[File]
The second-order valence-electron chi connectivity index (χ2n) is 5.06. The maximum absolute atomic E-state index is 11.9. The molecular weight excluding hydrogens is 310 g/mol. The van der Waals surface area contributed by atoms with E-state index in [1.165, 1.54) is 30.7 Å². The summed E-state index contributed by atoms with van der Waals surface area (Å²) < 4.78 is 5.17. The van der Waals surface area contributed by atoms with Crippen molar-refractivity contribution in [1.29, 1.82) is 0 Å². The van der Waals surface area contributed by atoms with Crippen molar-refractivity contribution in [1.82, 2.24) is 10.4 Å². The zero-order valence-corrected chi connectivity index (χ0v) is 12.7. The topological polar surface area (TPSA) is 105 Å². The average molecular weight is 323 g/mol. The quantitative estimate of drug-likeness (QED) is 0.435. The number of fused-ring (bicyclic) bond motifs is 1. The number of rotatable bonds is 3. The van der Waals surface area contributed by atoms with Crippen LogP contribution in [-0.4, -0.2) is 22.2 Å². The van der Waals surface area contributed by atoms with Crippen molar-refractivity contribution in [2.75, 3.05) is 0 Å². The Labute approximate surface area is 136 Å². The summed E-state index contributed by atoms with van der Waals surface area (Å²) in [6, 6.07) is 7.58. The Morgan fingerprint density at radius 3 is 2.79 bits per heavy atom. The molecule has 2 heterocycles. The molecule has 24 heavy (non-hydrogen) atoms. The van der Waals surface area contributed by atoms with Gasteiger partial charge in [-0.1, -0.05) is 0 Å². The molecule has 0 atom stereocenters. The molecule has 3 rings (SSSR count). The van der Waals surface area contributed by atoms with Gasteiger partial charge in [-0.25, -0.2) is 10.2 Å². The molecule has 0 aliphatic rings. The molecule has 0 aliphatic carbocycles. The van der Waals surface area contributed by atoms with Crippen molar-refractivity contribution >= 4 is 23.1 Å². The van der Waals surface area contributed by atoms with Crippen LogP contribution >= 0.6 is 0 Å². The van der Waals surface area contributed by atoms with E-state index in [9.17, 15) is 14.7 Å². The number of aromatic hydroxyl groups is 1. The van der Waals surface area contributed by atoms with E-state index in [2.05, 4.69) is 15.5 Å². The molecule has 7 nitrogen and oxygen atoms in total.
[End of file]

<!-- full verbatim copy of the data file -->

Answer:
The second-order valence-electron chi connectivity index (χ2n) is 5.06. The maximum absolute atomic E-state index is 11.9. The molecular weight excluding hydrogens is 310 g/mol. The van der Waals surface area contributed by atoms with E-state index in [1.165, 1.54) is 30.7 Å². The summed E-state index contributed by atoms with van der Waals surface area (Å²) < 4.78 is 5.17. The van der Waals surface area contributed by atoms with Crippen molar-refractivity contribution in [1.29, 1.82) is 0 Å². The van der Waals surface area contributed by atoms with Crippen molar-refractivity contribution in [1.82, 2.24) is 10.4 Å². The zero-order valence-corrected chi connectivity index (χ0v) is 12.7. The topological polar surface area (TPSA) is 105 Å². The average molecular weight is 323 g/mol. The quantitative estimate of drug-likeness (QED) is 0.435. The number of fused-ring (bicyclic) bond motifs is 1. The number of rotatable bonds is 3. The van der Waals surface area contributed by atoms with Crippen LogP contribution in [-0.4, -0.2) is 22.2 Å². The van der Waals surface area contributed by atoms with Crippen molar-refractivity contribution in [2.75, 3.05) is 0 Å². The Labute approximate surface area is 136 Å². The summed E-state index contributed by atoms with van der Waals surface area (Å²) in [6, 6.07) is 7.58. The Morgan fingerprint density at radius 3 is 2.79 bits per heavy atom. The molecule has 2 heterocycles. The molecule has 24 heavy (non-hydrogen) atoms. The van der Waals surface area contributed by atoms with Gasteiger partial charge in [-0.1, -0.05) is 0 Å². The molecule has 0 atom stereocenters. The molecule has 3 rings (SSSR count). The van der Waals surface area contributed by atoms with Gasteiger partial charge in [-0.25, -0.2) is 10.2 Å². The molecule has 0 aliphatic rings. The molecule has 0 aliphatic carbocycles. The van der Waals surface area contributed by atoms with Crippen molar-refractivity contribution >= 4 is 23.1 Å². The van der Waals surface area contributed by atoms with Crippen LogP contribution >= 0.6 is 0 Å². The van der Waals surface area contributed by atoms with E-state index in [9.17, 15) is 14.7 Å². The number of aromatic hydroxyl groups is 1. The van der Waals surface area contributed by atoms with E-state index in [2.05, 4.69) is 15.5 Å². The molecule has 7 nitrogen and oxygen atoms in total.